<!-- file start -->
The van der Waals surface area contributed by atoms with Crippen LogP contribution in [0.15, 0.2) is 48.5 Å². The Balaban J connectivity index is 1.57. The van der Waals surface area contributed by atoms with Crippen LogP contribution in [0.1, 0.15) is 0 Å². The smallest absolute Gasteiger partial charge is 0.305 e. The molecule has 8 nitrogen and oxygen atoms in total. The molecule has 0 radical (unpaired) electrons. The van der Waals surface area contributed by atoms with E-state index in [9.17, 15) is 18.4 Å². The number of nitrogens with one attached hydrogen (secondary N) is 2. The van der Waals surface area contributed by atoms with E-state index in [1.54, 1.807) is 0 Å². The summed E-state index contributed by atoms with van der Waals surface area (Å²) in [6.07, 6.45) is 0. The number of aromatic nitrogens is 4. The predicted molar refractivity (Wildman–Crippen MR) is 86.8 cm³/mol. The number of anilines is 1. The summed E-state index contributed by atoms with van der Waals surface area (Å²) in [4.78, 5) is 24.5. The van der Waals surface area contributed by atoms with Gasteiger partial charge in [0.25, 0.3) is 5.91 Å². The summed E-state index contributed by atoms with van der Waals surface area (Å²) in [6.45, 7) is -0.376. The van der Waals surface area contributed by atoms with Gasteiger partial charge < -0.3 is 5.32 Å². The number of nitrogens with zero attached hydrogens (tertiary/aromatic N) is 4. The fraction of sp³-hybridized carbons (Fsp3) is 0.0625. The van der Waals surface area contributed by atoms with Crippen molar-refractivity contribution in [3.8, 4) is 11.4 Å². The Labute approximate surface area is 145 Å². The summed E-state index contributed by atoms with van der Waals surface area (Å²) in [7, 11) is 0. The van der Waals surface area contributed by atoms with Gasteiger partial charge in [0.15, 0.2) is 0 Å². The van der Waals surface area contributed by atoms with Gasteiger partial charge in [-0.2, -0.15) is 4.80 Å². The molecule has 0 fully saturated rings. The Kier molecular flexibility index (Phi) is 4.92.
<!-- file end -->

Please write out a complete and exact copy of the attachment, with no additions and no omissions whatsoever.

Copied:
The van der Waals surface area contributed by atoms with Crippen LogP contribution in [0.15, 0.2) is 48.5 Å². The Balaban J connectivity index is 1.57. The van der Waals surface area contributed by atoms with Crippen LogP contribution in [0.1, 0.15) is 0 Å². The smallest absolute Gasteiger partial charge is 0.305 e. The molecule has 8 nitrogen and oxygen atoms in total. The molecule has 0 radical (unpaired) electrons. The van der Waals surface area contributed by atoms with E-state index in [9.17, 15) is 18.4 Å². The number of nitrogens with one attached hydrogen (secondary N) is 2. The van der Waals surface area contributed by atoms with E-state index in [1.54, 1.807) is 0 Å². The summed E-state index contributed by atoms with van der Waals surface area (Å²) in [6.07, 6.45) is 0. The number of aromatic nitrogens is 4. The predicted molar refractivity (Wildman–Crippen MR) is 86.8 cm³/mol. The number of anilines is 1. The summed E-state index contributed by atoms with van der Waals surface area (Å²) in [4.78, 5) is 24.5. The van der Waals surface area contributed by atoms with Gasteiger partial charge in [0.25, 0.3) is 5.91 Å². The summed E-state index contributed by atoms with van der Waals surface area (Å²) in [6.45, 7) is -0.376. The van der Waals surface area contributed by atoms with Gasteiger partial charge < -0.3 is 5.32 Å². The number of nitrogens with zero attached hydrogens (tertiary/aromatic N) is 4. The fraction of sp³-hybridized carbons (Fsp3) is 0.0625. The van der Waals surface area contributed by atoms with Crippen molar-refractivity contribution in [3.8, 4) is 11.4 Å². The Labute approximate surface area is 145 Å². The summed E-state index contributed by atoms with van der Waals surface area (Å²) in [7, 11) is 0. The van der Waals surface area contributed by atoms with Gasteiger partial charge in [0.15, 0.2) is 0 Å². The van der Waals surface area contributed by atoms with Gasteiger partial charge in [-0.2, -0.15) is 4.80 Å². The molecule has 0 fully saturated rings. The Kier molecular flexibility index (Phi) is 4.92.